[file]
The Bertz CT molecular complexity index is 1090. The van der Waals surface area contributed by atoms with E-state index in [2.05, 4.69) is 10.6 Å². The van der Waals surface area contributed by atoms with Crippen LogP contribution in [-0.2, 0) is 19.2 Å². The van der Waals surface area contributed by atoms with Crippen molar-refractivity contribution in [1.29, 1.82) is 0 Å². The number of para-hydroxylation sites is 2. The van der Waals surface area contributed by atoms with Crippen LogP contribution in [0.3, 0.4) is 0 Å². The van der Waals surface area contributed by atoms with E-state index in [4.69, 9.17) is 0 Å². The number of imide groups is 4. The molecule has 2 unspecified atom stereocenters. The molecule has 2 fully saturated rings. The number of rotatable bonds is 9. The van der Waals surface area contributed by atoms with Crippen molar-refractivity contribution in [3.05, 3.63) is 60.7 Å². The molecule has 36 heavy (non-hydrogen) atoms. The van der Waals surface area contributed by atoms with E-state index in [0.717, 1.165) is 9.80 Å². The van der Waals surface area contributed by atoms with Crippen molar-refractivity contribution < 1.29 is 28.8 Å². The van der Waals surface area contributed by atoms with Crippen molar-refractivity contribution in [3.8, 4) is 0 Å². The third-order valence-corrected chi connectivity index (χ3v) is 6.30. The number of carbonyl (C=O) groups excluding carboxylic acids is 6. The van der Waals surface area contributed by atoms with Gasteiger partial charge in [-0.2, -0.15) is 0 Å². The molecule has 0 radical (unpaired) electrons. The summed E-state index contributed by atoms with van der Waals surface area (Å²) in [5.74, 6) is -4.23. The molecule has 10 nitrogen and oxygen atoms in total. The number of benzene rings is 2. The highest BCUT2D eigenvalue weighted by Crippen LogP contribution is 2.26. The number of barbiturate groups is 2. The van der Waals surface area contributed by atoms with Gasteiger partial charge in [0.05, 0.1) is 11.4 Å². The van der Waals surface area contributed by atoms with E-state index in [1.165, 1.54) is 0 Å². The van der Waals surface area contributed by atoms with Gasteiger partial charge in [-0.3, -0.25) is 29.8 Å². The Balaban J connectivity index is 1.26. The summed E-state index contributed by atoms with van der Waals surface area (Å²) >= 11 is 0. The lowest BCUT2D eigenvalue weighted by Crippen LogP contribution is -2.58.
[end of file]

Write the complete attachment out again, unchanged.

The Bertz CT molecular complexity index is 1090. The van der Waals surface area contributed by atoms with E-state index in [2.05, 4.69) is 10.6 Å². The van der Waals surface area contributed by atoms with Crippen LogP contribution in [-0.2, 0) is 19.2 Å². The van der Waals surface area contributed by atoms with Crippen molar-refractivity contribution in [1.29, 1.82) is 0 Å². The number of para-hydroxylation sites is 2. The van der Waals surface area contributed by atoms with Crippen LogP contribution in [0.3, 0.4) is 0 Å². The van der Waals surface area contributed by atoms with E-state index in [4.69, 9.17) is 0 Å². The number of imide groups is 4. The molecule has 2 unspecified atom stereocenters. The molecule has 2 fully saturated rings. The number of rotatable bonds is 9. The van der Waals surface area contributed by atoms with Crippen molar-refractivity contribution in [3.05, 3.63) is 60.7 Å². The molecule has 36 heavy (non-hydrogen) atoms. The van der Waals surface area contributed by atoms with E-state index in [0.717, 1.165) is 9.80 Å². The van der Waals surface area contributed by atoms with Crippen molar-refractivity contribution < 1.29 is 28.8 Å². The van der Waals surface area contributed by atoms with Crippen molar-refractivity contribution in [3.8, 4) is 0 Å². The third-order valence-corrected chi connectivity index (χ3v) is 6.30. The number of carbonyl (C=O) groups excluding carboxylic acids is 6. The van der Waals surface area contributed by atoms with Gasteiger partial charge in [-0.2, -0.15) is 0 Å². The molecule has 0 radical (unpaired) electrons. The summed E-state index contributed by atoms with van der Waals surface area (Å²) in [5.74, 6) is -4.23. The molecule has 10 nitrogen and oxygen atoms in total. The number of benzene rings is 2. The highest BCUT2D eigenvalue weighted by Crippen LogP contribution is 2.26. The number of barbiturate groups is 2. The van der Waals surface area contributed by atoms with Gasteiger partial charge in [0.05, 0.1) is 11.4 Å². The van der Waals surface area contributed by atoms with E-state index in [1.165, 1.54) is 0 Å². The van der Waals surface area contributed by atoms with Gasteiger partial charge in [-0.3, -0.25) is 29.8 Å². The Balaban J connectivity index is 1.26. The summed E-state index contributed by atoms with van der Waals surface area (Å²) >= 11 is 0. The lowest BCUT2D eigenvalue weighted by Crippen LogP contribution is -2.58.